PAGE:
Now is the time to take stock: today there is an ecological disaster. Local soils are extremely poor in phosphorus, which is why wild "photosynthesizing" there grow much slower than in other parts of the world, and agricultural crops without phosphorus fertilizers show lower yields than on other continents.
Often, attempts are made to explain the phosphorus deficiency in Australian soils by the small amount of the corresponding minerals on the continent. But, as researchers from other similar regions of the world have repeatedly noted, the jungles of the Amazon and Congo also have almost no access to such minerals, but there is nothing wrong with phosphorus. The reason is that until recently there were many large herbivores.
As a result, among Australian plants in terms of biomass, eucalyptus trees dominate, which before the arrival of man were there a rather rare species. They not only use phosphorus more carefully (due to poor growth), but also have an unusual mechanism for returning this element to the soil: fire.
Eucalyptus is an arson plant. Its wood is saturated with highly combustible oils and flashes as if doused with gasoline. The seeds are in fire-resistant capsules and the roots survive the fire effectively so that they can sprout immediately. In addition, they intensively pump water out of the soil: this allows them to get more phosphorus, which is scarce in Australia, and at the same time make the environment around them drier and suitable for fire.
It is because of the adaptation of eucalyptus to dominance with the help of fires, even a small branch of such a tree can flare up in a way that ordinary plants are not able to.
Periodic self-immolations not only allowed the once rare eucalyptus there to capture 75% of the Australian forests. The phenomenon has another side: dead tree trunks do not have time to go "to the depth" undecomposed, phosphorus continuously returns to the soil with ash.
If, in line with the wishes of vegans, the whole world abandons meat and milk, more than a billion existing cattle will leave the arena. And along with them, phosphorus will begin to leave the soil, leaving them less and less fertile.
Why can't wild large animals replace livestock today?
Okay, everything is clear: without large herbivores, the land quickly turns into an unproductive quasi-desert, where it is difficult for anything to grow. But what have vegans got to do with it? After all, they say that pastures with livestock will be replaced by wild herbivores, whose waste products will successfully replace livestock manure.
Unfortunately, in real life this does not work and most likely will not work. And to a large extent - due to the efforts of environmentalists and green people.
There are more than half a million camels in Australia, but locals are not happy with the acceleration of the phosphorus cycle due to the ships of the desert. Animals in huge numbers are shot from helicopters, leaving their carcasses to rot in uninhabited places of the country / © Wikimedia Commons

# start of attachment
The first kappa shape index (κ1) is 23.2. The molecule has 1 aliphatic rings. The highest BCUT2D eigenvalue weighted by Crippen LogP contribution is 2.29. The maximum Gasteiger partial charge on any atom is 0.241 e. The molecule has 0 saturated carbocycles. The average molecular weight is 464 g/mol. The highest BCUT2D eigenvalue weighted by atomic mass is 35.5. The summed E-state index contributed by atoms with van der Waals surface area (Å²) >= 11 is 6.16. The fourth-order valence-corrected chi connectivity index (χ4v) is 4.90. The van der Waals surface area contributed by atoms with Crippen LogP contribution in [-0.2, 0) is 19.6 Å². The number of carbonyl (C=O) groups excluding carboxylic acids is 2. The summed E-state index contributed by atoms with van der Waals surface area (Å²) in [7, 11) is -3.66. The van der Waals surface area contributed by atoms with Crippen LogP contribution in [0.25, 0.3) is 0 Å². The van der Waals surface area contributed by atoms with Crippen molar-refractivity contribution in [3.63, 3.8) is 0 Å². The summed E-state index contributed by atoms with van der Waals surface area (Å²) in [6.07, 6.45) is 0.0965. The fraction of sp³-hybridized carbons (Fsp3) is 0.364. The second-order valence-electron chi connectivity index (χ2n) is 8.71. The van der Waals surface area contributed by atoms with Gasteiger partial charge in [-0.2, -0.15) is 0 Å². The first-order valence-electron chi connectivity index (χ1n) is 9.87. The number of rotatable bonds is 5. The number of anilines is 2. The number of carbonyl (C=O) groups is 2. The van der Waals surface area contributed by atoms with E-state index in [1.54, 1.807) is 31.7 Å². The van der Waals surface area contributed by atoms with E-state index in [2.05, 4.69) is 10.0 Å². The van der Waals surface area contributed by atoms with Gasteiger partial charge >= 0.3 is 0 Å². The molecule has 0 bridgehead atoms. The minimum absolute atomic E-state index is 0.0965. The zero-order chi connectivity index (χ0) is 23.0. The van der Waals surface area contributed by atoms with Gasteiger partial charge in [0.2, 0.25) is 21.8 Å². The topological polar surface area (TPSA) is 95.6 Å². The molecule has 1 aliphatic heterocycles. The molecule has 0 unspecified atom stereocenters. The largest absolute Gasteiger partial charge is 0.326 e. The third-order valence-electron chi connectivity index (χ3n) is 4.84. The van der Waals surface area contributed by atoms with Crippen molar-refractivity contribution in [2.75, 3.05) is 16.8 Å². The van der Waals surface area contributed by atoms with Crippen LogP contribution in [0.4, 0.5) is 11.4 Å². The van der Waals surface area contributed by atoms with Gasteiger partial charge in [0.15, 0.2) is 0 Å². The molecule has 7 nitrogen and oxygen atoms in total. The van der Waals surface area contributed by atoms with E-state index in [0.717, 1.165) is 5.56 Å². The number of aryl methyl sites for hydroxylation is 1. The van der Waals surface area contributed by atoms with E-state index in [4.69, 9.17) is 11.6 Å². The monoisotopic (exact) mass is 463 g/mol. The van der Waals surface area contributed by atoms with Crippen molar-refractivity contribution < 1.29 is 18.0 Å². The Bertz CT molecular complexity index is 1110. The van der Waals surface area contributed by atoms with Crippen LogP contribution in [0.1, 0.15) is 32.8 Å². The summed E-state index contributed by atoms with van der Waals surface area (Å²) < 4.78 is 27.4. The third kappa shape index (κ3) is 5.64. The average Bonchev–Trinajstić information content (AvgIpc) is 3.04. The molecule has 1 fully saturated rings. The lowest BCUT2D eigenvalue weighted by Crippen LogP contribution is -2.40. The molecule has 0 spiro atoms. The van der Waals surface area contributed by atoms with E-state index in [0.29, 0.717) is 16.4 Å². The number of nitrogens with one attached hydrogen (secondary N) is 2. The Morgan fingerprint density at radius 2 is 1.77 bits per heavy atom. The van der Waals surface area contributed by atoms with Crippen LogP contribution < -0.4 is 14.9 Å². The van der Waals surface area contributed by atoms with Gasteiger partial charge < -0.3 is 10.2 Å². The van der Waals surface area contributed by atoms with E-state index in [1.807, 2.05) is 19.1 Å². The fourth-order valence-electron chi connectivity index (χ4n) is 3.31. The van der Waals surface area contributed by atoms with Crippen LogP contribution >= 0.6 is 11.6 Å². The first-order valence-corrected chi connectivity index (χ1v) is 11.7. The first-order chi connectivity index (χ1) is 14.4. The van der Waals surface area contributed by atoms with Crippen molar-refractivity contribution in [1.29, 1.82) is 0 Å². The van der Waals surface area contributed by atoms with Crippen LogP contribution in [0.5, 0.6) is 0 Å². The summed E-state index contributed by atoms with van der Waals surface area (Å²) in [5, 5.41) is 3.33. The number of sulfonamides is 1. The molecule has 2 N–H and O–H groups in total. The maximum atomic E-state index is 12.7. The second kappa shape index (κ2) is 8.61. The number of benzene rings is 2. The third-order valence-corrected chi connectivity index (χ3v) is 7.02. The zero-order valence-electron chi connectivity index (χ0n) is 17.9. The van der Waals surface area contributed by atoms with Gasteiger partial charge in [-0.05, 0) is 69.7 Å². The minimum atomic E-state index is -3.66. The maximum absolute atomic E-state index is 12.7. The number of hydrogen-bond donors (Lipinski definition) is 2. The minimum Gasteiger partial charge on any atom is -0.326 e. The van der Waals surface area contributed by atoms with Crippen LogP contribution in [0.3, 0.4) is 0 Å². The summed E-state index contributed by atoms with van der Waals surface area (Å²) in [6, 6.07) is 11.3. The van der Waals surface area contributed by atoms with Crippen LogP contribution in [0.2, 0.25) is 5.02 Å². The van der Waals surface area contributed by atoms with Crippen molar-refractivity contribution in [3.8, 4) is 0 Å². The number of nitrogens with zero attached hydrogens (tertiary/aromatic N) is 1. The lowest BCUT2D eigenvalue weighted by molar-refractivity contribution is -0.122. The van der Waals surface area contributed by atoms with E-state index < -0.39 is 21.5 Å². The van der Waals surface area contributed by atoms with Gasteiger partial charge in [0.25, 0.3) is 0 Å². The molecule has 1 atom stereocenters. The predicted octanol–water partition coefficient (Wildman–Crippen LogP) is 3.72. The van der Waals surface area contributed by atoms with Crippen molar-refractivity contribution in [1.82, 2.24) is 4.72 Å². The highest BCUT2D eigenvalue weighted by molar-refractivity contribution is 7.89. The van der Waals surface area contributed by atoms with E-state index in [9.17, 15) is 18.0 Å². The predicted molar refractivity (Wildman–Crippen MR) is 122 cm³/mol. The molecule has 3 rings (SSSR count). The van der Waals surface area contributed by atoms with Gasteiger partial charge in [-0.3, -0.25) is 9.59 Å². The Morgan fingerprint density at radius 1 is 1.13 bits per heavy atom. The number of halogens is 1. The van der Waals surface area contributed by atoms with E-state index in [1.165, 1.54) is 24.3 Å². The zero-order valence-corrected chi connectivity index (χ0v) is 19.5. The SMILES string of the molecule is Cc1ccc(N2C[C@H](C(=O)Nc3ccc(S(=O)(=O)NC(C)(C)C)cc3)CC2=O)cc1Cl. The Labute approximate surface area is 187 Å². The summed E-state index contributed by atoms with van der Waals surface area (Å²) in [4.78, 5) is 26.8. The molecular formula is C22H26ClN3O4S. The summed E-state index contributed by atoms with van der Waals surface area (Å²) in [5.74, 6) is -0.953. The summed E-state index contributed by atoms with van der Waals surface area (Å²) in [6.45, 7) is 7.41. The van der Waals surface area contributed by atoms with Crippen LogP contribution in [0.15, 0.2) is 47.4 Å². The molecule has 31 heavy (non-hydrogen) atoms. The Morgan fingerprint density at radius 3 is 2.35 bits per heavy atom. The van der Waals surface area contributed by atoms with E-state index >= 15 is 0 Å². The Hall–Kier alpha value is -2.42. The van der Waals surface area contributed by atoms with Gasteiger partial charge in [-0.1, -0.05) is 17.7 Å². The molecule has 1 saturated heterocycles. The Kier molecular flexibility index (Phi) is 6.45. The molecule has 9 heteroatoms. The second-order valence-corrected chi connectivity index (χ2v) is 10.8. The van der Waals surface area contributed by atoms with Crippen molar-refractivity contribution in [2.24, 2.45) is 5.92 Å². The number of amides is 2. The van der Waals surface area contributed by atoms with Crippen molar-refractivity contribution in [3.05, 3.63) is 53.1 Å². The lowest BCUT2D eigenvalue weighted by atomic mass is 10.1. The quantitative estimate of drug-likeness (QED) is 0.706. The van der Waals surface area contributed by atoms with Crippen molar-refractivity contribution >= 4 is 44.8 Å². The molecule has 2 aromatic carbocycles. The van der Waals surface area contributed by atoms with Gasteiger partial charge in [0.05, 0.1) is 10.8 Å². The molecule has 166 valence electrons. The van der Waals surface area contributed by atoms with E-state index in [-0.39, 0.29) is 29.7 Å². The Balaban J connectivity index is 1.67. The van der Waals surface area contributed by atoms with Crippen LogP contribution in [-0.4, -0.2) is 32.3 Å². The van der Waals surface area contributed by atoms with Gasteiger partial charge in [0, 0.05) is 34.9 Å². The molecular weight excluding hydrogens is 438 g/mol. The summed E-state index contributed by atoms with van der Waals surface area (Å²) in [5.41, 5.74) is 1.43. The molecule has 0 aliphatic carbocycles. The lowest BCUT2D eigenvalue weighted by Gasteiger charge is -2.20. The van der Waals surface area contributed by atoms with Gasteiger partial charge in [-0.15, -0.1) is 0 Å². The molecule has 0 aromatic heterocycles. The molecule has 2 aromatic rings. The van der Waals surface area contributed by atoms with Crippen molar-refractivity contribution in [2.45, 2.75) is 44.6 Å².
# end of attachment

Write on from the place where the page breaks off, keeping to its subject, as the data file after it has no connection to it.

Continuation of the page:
As an example, you can take the same Australia. In the last decades, relatively large herbivores have appeared in the wild, inner part of it. Camels, pigs and horses brought by people, and then feral, eat plants, with manure quickly returning phosphorus to the biological cycle.
However, despite this, all such species of animals are actively exterminated by the Australians. They are shot from helicopters, and in relation to pigs, it has come to savage methods: they are fed the food additive E250 (sodium nitrite), which naturally causes them to die - the pigs have problems with the feeling of satiety, and they eat a lethal dose of this food additive.
What is the matter, why do the locals so dislike the growing vegetation following the return of herbivores? It's all about the common ideas of our time, and more specifically, about caring for the environment. The environment, where there are many large herbivores, begins to drift away from the species composition that has fixed on it during the absence of such animals.
For example, eucalyptus trees and other common plants in Australia today - and rare there 50,000 years ago - will no longer receive such strong benefits from more efficient use of phosphorus. But on the same eucalyptus and other "native inhabitants" koalas and many other species - the emblems of Australia - rely in their diet.
Of course, koalas as a species have existed for a very long time. Judging by the fact that they lived there before the arrival of man fifty thousand years ago, it is not at all necessary for them to survive that 75% of the continent's forests were eucalyptus trees. But go explain it to the local greens. From their point of view, nature must somehow freeze in the state in which it is in our time.And it does not matter at all that this "natural environment", in fact, could not have arisen without the destruction of the mass of local species by the aborigines 40-50 thousand years ago.
But do not think that people behave so strangely only in Australia. Take North America: not so long ago, tens of millions of bison lived there, which were then exterminated. (By the way, camels were there too, but died out 13 thousand years ago, soon after the massive arrival of people).
Today they are kept in several parks such as Yellowstone, but the vast majority of these animals live on private ranches, where they are raised for meat. They do not need winter cowsheds, their wool is enough, they dig out forage from under the snow better than ordinary cows, and their meat is richer in protein and contains less fat.